The city says it's red-light camera program netted $6 million last year.
As officials address major budget issues, including possible layoffs, discussions have started regarding expansion of the red-light camera program, according to the LA Times. But officials told the Times that any additional cameras would be installed based on safety considerations, not the fiscal crisis.
The city hasn't made a decision and the Times reported that there are conflicting opinions about the issue at City Hall. A contract is expected to be negotiated over the next 14 months, and the Police Commission sent a recommendation to issue bid requests from vendors to operate -- and presumably enlarge -- the program starting next year, The Times reported.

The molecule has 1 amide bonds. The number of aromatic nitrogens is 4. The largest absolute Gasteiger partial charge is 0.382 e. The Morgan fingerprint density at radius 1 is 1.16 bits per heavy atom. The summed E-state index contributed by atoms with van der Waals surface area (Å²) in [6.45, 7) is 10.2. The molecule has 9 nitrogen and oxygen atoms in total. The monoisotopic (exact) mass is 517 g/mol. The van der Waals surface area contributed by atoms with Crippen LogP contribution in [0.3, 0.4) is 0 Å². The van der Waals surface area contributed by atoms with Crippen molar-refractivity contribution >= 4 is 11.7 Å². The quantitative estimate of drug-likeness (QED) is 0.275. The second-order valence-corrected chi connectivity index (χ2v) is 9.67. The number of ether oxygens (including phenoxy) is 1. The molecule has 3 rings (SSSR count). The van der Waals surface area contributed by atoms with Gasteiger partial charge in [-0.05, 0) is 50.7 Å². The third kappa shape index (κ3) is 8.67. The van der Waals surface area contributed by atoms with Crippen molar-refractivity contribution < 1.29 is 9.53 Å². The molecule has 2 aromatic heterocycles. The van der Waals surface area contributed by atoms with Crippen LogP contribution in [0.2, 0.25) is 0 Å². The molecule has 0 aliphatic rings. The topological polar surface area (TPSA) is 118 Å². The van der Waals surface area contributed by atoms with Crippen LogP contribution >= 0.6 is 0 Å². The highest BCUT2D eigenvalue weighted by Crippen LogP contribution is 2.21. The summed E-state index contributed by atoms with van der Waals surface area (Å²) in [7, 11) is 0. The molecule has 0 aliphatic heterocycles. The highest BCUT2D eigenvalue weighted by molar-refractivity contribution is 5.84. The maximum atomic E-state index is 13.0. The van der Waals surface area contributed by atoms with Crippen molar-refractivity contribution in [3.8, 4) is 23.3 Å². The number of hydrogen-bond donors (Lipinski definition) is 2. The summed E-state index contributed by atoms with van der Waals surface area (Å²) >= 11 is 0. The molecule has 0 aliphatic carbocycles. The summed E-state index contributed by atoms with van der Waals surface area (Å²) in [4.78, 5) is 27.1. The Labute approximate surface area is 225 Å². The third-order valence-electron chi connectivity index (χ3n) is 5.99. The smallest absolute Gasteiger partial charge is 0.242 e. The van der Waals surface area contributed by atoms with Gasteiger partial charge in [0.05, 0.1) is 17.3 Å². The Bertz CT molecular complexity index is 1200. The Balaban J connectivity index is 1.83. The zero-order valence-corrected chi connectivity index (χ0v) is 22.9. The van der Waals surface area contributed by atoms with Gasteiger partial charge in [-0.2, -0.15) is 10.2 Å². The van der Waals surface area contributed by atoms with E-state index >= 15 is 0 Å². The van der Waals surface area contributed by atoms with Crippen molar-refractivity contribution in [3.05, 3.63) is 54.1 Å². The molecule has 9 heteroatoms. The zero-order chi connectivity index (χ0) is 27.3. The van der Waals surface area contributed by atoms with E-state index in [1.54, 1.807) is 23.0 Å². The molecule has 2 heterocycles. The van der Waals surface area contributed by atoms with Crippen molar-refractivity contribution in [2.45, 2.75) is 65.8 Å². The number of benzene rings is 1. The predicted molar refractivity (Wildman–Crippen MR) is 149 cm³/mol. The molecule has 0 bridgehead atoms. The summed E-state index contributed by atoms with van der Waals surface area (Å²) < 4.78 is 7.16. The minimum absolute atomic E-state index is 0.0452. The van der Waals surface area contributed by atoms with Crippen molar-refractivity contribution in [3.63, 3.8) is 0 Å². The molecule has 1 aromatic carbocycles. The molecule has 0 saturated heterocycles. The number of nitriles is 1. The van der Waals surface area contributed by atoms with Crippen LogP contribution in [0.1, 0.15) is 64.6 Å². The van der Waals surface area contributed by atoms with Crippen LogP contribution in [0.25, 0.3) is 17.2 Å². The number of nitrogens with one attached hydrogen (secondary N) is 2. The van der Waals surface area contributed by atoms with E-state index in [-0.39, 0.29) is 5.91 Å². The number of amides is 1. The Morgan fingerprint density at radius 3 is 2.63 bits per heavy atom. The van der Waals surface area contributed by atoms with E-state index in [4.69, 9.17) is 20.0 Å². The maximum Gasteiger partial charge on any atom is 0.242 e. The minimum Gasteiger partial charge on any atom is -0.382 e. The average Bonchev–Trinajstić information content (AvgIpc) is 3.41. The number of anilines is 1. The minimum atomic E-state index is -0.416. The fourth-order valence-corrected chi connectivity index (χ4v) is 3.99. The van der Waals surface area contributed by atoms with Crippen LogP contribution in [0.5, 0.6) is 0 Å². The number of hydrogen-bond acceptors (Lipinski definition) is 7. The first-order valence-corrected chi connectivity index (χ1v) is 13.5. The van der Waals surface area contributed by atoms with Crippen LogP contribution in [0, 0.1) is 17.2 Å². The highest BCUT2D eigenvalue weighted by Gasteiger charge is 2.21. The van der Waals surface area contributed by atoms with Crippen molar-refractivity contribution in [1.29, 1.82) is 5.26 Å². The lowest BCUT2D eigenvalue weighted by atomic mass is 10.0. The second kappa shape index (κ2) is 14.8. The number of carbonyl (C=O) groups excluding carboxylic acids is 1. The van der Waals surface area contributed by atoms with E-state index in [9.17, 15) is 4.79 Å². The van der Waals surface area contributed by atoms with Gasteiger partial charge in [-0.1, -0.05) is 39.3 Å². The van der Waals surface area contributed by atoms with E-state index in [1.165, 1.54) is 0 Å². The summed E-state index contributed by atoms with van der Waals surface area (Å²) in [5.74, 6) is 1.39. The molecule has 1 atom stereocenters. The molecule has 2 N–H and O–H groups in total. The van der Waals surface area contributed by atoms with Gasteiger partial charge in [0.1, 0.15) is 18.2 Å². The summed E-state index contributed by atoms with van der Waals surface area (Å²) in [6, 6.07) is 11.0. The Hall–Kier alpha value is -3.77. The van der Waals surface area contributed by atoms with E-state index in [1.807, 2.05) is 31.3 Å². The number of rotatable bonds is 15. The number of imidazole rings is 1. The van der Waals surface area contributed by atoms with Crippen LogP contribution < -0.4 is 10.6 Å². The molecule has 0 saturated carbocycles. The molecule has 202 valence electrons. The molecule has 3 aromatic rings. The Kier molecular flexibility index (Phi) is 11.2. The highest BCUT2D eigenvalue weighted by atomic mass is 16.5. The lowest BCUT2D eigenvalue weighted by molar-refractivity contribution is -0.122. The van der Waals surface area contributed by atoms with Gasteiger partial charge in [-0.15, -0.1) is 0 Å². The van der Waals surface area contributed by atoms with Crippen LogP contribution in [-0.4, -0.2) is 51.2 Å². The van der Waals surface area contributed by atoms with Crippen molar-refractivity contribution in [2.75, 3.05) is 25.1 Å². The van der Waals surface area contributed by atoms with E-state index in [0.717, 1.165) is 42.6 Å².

The Times reported that internal discussions at City Hall included the possibility of adding cameras to blocks of eight intersections at a time. The program would eventually place cameras at 64 intersections, doubling the program's reach.
Critics contend the safety benefits of red-light cameras have been overstated. They argue that the cameras are installed with the chief goal being revenue for the city.
Red-light ticket fines have increased in recent years. They now total more than $500 in Los Angeles County when traffic school fees are included, according to The times.
But LAPD officials and some experts tell The Times that photo enforcement reduces potentially serious red-light-running accidents, changes driver behavior for the better and frees up patrol officers for other tasks.